• How do topics vary by nation and decade? 
        • Can we identify important historical moments (e.g., 9/11) and correlate with discussion of the humanities?
        • How does public discourse on the humanities correlate with actual educational facts on the ground (enrollment, tuition, student loans
      • Can we identify the articles that are "prevalently" about the humanities, and then see what topics have a high weight in them?
      • Can researching collocates and n-grams of "humanities" (and other text analysis) suggest other research questions?
    • What are the "hot" button topics in public discourse about the humanities in each year, and over time? How do they compare to the way academics and foundations discuss the humanities?
      • If we imagine our end-goal to be a practical advocacy "kit" for humanities advocacy--the equivalent of what politicians call "talking points"--what topics would we steer advocates away from, and to?
      • In such a "kit," how can relational understandings of the humanities best be exploited--e.g., talking about the humanities in relation to the sciences, to getting a job, to personal well-being, to national security, etc.?
  • Topic Modeling Strategy to "Operationalize" These Research Questions:
    • Our Data Files
      • We are storing our corpus as plain text files on Google Drive in folders with paths (for example) like this:
        • \data_archive\corpus\new_york_times\data\2000\plain_text\humanities
        • \data_archive\corpus\new_york_times\data\2000\plain_text\liberal_arts
        • \data_archive\corpus\new_york_times\data\2000\plain_text\the_arts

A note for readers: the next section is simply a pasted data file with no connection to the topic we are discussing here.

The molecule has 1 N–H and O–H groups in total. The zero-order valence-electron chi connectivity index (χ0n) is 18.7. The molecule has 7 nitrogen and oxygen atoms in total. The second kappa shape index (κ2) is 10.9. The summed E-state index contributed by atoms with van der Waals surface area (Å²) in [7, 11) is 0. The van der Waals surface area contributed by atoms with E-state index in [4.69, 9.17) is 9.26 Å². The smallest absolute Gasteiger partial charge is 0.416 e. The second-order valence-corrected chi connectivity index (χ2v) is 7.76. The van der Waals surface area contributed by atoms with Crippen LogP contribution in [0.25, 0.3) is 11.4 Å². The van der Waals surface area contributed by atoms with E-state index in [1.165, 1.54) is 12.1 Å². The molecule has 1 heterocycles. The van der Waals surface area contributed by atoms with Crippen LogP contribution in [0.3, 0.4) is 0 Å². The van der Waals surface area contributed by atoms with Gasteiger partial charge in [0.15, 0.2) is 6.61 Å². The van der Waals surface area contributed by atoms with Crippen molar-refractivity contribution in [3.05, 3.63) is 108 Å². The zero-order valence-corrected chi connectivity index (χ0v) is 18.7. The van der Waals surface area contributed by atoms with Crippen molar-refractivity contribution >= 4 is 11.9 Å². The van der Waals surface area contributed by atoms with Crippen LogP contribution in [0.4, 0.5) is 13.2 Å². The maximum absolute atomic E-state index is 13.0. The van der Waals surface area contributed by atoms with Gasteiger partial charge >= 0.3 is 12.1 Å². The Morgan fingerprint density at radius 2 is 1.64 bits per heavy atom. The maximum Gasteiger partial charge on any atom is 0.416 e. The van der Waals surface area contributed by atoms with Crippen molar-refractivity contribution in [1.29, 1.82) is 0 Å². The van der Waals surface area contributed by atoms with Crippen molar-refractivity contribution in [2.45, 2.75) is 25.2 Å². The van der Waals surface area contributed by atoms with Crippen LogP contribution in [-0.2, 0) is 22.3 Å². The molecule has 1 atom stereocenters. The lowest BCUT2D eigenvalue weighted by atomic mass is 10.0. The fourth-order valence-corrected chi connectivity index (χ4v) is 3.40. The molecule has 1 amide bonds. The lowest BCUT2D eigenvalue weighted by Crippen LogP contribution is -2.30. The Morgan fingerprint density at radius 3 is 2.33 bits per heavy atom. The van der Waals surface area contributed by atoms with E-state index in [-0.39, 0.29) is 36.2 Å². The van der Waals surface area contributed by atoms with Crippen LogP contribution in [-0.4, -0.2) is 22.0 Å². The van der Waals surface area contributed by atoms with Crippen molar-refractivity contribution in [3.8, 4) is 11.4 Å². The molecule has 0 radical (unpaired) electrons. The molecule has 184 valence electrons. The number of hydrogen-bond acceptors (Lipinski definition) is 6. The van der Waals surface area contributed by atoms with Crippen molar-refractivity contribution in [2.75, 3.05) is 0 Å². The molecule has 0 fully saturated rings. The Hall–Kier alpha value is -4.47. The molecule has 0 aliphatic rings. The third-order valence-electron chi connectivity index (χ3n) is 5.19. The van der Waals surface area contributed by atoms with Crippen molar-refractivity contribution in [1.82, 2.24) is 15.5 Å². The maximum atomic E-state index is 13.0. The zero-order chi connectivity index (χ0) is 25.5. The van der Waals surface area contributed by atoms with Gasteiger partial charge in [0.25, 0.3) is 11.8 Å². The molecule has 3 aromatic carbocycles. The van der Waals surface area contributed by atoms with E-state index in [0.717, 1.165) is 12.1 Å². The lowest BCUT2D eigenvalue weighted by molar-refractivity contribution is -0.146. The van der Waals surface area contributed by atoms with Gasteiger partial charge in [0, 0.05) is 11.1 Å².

• Individual text files are named by the convention (for example): "nyt-2000-h-18.txt" (where "h" = "humanities")
    • First step (?) 
      • De-duplicate files collected from searches on "humanities," "liberal arts," and "the arts".
      • Consolidate in single folder of files
        • File names (e.g., "nyt-2000-h-18.txt") allow us to backtrack so as to provide citations and links later for public-facing front-end.
    • Second step (?)
      • Run MALLET on whole folder of consolidated files
    • Third step (?) 
      • For developer use: output to MongoDB database that allows querying
      • For public use: output the topic model, visualizations, etc. (but not full text, only links to original articles).
      • Crucial needs in both developer and public use cases: the ability to see differentially/comparatively (if possible):
        • How a topic ranks relative others in the whole corpus.
        • What the kinds of topics are (genres of topics) and their relative ranks.
        • What the ranking is in any subset of the corpus (e.g., nation, decade, publication). That is, if we examined only U.S. newspapers, or a particular newspaper, what is the rank of topics compared to the general ranking order for the whole corpus?
        • Chronological (longitudinal) topic modeling.